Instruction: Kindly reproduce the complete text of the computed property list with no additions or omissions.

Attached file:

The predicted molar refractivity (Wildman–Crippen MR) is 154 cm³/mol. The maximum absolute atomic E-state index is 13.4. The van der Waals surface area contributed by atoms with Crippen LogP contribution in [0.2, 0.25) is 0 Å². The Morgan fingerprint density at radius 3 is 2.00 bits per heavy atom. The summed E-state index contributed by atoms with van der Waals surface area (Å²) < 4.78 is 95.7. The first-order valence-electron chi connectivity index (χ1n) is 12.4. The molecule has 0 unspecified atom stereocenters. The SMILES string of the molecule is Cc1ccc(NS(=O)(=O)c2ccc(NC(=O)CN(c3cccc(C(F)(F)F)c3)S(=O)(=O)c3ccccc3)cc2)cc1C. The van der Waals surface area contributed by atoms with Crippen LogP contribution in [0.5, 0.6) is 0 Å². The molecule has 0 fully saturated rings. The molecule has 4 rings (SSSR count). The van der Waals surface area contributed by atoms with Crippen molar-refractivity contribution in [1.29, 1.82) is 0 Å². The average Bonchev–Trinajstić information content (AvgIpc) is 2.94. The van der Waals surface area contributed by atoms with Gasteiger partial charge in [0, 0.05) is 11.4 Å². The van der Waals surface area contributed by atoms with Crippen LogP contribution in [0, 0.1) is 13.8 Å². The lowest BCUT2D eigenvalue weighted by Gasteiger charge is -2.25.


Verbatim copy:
The predicted molar refractivity (Wildman–Crippen MR) is 154 cm³/mol. The maximum absolute atomic E-state index is 13.4. The van der Waals surface area contributed by atoms with Crippen LogP contribution in [0.2, 0.25) is 0 Å². The Morgan fingerprint density at radius 3 is 2.00 bits per heavy atom. The summed E-state index contributed by atoms with van der Waals surface area (Å²) < 4.78 is 95.7. The first-order valence-electron chi connectivity index (χ1n) is 12.4. The molecule has 0 unspecified atom stereocenters. The SMILES string of the molecule is Cc1ccc(NS(=O)(=O)c2ccc(NC(=O)CN(c3cccc(C(F)(F)F)c3)S(=O)(=O)c3ccccc3)cc2)cc1C. The van der Waals surface area contributed by atoms with Crippen LogP contribution in [0.5, 0.6) is 0 Å². The molecule has 0 fully saturated rings. The molecule has 4 rings (SSSR count). The van der Waals surface area contributed by atoms with Crippen molar-refractivity contribution in [1.29, 1.82) is 0 Å². The average Bonchev–Trinajstić information content (AvgIpc) is 2.94. The van der Waals surface area contributed by atoms with Gasteiger partial charge in [0, 0.05) is 11.4 Å². The van der Waals surface area contributed by atoms with Crippen LogP contribution in [0, 0.1) is 13.8 Å². The lowest BCUT2D eigenvalue weighted by Gasteiger charge is -2.25.